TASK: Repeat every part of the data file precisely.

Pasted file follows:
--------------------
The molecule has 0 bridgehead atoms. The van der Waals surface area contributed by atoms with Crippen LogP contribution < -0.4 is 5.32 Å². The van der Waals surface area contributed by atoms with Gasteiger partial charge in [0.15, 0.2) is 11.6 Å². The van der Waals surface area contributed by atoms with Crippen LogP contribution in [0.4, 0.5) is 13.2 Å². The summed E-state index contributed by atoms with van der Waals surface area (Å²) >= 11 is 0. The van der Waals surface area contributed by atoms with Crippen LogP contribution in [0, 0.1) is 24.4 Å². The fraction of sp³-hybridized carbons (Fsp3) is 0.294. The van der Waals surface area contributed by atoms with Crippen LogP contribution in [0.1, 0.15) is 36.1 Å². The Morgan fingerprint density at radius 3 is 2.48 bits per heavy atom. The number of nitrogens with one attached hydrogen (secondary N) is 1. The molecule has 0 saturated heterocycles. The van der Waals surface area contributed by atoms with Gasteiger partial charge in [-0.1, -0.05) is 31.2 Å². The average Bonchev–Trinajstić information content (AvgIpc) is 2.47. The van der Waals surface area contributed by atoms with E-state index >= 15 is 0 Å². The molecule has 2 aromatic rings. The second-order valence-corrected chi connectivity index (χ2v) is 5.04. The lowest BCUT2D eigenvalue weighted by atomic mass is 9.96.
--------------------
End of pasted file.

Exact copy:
The molecule has 0 bridgehead atoms. The van der Waals surface area contributed by atoms with Crippen LogP contribution < -0.4 is 5.32 Å². The van der Waals surface area contributed by atoms with Gasteiger partial charge in [0.15, 0.2) is 11.6 Å². The van der Waals surface area contributed by atoms with Crippen LogP contribution in [0.4, 0.5) is 13.2 Å². The summed E-state index contributed by atoms with van der Waals surface area (Å²) >= 11 is 0. The van der Waals surface area contributed by atoms with Crippen LogP contribution in [0, 0.1) is 24.4 Å². The fraction of sp³-hybridized carbons (Fsp3) is 0.294. The van der Waals surface area contributed by atoms with Crippen LogP contribution in [0.1, 0.15) is 36.1 Å². The Morgan fingerprint density at radius 3 is 2.48 bits per heavy atom. The number of nitrogens with one attached hydrogen (secondary N) is 1. The molecule has 0 saturated heterocycles. The van der Waals surface area contributed by atoms with Gasteiger partial charge in [-0.1, -0.05) is 31.2 Å². The average Bonchev–Trinajstić information content (AvgIpc) is 2.47. The van der Waals surface area contributed by atoms with E-state index >= 15 is 0 Å². The molecule has 2 aromatic rings. The second-order valence-corrected chi connectivity index (χ2v) is 5.04. The lowest BCUT2D eigenvalue weighted by atomic mass is 9.96.